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The first two questions I ask in a communications audit
By Rick’s StraightTalk / January 25, 2016

1. Do you know what you're selling?
2. Who do you hope will buy?

surprised – maybe even shocked – that even sizable nonprofits and foundations didn’t know what they were trying to “sell” via their communications (or sometimes at all, but that’s a topic for strategic planning).

Most of you, however, have a primary “buyer” in mind, in a vague sort of way, namely donors. Not necessarily a particular differentiation between existing and prospective, big and small, legacy and annual, etc. Just “donors”.

Hmmm. A bit difficult to evaluate your communications if you’re not sure what you want out of them. Let’s ask and answer those key questions.

Selling is seeking a transaction, and you should be

Okay, maybe you don't like the word "selling". Well, choose another word if it will make you feel better. But your nonprofit should have an end transaction in mind every time you “communicate”.

In your communications, if effective, you offer your time, resources, services, and/or products in exchange for grants and donations, important influence, behavior modification, and clients, for example.

Done right, your communications:

  • stimulate people to vote, conserve energy, eat their broccoli, pay their share of taxes, play nicely with their neighbors, volunteer at the animal shelter, take a starving artist to lunch, house the homeless, coach the Little League, play the banjo, be civil, and follow the Golden Rule, whatever your organization's mission
  • advertise your organization’s capacity to meet the donor's emotional and economic needs in exchange for a donation
  • lure the best possible people, partners, businesses, governments, and colleague organizations to join your mission
  • encourage staff to work their hardest
  • keeps current clients happy while bringing new clients to the door.
    You do want all that, don’t you? And more, I bet.

(I know you communicate a lot, by the way, even more than you think you do, well beyond the traditional “box” of newsletters, annual reports, websites, Pinterest, and Instagram. Communications includes the way you serve clients, the frequency of your meetings with prospective and current donors, whether you hold open houses, the underlying message of your website, if a person or a machine answers the telephone, how often you convene staff meetings, if you belong to the Chamber or Rotary, and so much more.)

Now, let’s discuss to whom you’re talking.

Who’s the who?

You have key constituencies and each one – and each person within them -- wants your undivided attention. (So do you and I, by the way. There’s no “them” and “us” when it comes to wanting to feel special.)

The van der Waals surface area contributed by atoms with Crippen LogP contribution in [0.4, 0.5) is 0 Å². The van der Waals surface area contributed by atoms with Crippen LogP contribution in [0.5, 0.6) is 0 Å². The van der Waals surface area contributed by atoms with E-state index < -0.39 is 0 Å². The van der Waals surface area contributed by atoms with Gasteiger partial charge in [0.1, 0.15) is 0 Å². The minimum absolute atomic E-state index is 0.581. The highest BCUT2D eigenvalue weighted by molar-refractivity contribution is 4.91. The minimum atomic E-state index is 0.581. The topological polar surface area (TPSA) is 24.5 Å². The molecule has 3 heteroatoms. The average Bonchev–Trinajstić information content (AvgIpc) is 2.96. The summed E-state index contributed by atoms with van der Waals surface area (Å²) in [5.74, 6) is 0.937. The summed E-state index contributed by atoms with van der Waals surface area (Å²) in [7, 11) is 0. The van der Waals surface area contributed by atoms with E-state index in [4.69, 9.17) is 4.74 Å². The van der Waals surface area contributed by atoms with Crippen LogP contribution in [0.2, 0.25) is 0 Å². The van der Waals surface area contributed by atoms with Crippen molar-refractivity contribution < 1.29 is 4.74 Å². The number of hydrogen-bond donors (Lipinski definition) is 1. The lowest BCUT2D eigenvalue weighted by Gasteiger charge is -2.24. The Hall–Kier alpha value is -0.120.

Makes communicating a bit complicated, doesn’t it? You’d like to invite “everyone” to your annual meeting, write your annual report for “everyone”, create your website for “everyone”.

Alas, when you do, your message becomes bland, boring, and middle of the road. I don’t know who said it first, but you cannot bore people into action (I’m thinking of having a shield of arms made with that motto). And yet, nearly every CEO writes just such a letter to open his or her nonprofit's annual report (sigh).

I occasionally train childcare advocates advocating for statewide policy change. My first exercise with them is always to ask the Mister Rogers question (from my hometown of Pittsburgh): "Who are the important people in your neighborhood?" These are the typical Top 20:

  1. Parents
  2. Prospective parents
  3. Children
  4. Teachers
  5. Board of directors
  6. Immediate neighbors (who could complain or be volunteers)
  7. Local businesses (who could complain or be donors and vendors)
  8. Building inspectors
  9. Local State Representative
  10. Local State Senator
  11. Local City Councilperson
  12. Childcare association or coalition or colleagues
  13. Vendors
  14. Donors, small, medium, and large
  15. Prospective donors, as above
  16. Foundations, current and prospective
  17. State agency: licensors
  18. State agency: if providing subsidized child care slots
  19. Volunteers, substitutes
  20. Health, social services, mental health, etc. providers

Visualize that list; the people in their roles are so different. A single mechanism, e.g. the same annual letter, is not going to lead to the successful transaction (remember those?) you want from each. Otherwise I could tape record the same phone message to my brother, my aunt, my daughter, my sister, and my son. Would be cheaper, faster, and more efficient. And everyone would be pretty p****d.

But we’ll save that for another time. Thanks for reading!

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